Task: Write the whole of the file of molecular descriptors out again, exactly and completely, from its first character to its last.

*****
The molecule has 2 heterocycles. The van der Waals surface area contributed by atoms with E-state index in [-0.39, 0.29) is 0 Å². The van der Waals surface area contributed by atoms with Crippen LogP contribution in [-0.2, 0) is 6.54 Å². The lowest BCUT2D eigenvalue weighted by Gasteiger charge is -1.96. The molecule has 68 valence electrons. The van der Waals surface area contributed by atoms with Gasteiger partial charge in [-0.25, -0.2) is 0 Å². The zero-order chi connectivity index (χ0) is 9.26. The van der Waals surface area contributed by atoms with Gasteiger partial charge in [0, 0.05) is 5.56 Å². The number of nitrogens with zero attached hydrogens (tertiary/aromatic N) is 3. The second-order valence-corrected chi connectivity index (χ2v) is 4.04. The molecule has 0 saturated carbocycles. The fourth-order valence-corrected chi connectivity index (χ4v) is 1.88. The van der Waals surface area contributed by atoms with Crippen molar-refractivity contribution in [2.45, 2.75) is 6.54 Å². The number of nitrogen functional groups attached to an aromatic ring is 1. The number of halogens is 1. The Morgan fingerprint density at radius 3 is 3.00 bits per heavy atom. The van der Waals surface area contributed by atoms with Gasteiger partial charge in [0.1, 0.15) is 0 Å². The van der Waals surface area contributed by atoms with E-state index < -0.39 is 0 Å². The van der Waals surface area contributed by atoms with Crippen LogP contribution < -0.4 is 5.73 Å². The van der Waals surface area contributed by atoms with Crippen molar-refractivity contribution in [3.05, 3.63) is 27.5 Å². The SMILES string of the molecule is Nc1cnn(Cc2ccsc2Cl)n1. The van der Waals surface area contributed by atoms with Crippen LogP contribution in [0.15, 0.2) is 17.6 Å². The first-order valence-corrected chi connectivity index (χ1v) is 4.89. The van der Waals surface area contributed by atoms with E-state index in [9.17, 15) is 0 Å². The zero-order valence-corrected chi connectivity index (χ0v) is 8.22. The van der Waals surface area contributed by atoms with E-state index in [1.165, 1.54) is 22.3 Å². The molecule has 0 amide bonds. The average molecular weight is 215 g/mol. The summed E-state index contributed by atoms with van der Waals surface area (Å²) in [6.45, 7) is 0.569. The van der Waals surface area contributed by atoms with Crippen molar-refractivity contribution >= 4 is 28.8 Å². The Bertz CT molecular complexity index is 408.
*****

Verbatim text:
The molecule has 2 heterocycles. The van der Waals surface area contributed by atoms with E-state index in [-0.39, 0.29) is 0 Å². The van der Waals surface area contributed by atoms with Crippen LogP contribution in [-0.2, 0) is 6.54 Å². The lowest BCUT2D eigenvalue weighted by Gasteiger charge is -1.96. The molecule has 68 valence electrons. The van der Waals surface area contributed by atoms with Gasteiger partial charge in [-0.25, -0.2) is 0 Å². The zero-order chi connectivity index (χ0) is 9.26. The van der Waals surface area contributed by atoms with Gasteiger partial charge in [0, 0.05) is 5.56 Å². The number of nitrogens with zero attached hydrogens (tertiary/aromatic N) is 3. The second-order valence-corrected chi connectivity index (χ2v) is 4.04. The molecule has 0 saturated carbocycles. The fourth-order valence-corrected chi connectivity index (χ4v) is 1.88. The van der Waals surface area contributed by atoms with Crippen molar-refractivity contribution in [2.45, 2.75) is 6.54 Å². The number of nitrogen functional groups attached to an aromatic ring is 1. The number of halogens is 1. The Morgan fingerprint density at radius 3 is 3.00 bits per heavy atom. The van der Waals surface area contributed by atoms with Gasteiger partial charge in [0.1, 0.15) is 0 Å². The van der Waals surface area contributed by atoms with E-state index < -0.39 is 0 Å². The van der Waals surface area contributed by atoms with Crippen LogP contribution < -0.4 is 5.73 Å². The van der Waals surface area contributed by atoms with Crippen molar-refractivity contribution in [3.05, 3.63) is 27.5 Å². The SMILES string of the molecule is Nc1cnn(Cc2ccsc2Cl)n1. The van der Waals surface area contributed by atoms with Crippen LogP contribution in [0.15, 0.2) is 17.6 Å². The first-order valence-corrected chi connectivity index (χ1v) is 4.89. The van der Waals surface area contributed by atoms with E-state index in [9.17, 15) is 0 Å². The zero-order valence-corrected chi connectivity index (χ0v) is 8.22. The van der Waals surface area contributed by atoms with E-state index in [1.165, 1.54) is 22.3 Å². The molecule has 0 amide bonds. The average molecular weight is 215 g/mol. The summed E-state index contributed by atoms with van der Waals surface area (Å²) in [6.45, 7) is 0.569. The van der Waals surface area contributed by atoms with Crippen molar-refractivity contribution >= 4 is 28.8 Å². The Bertz CT molecular complexity index is 408.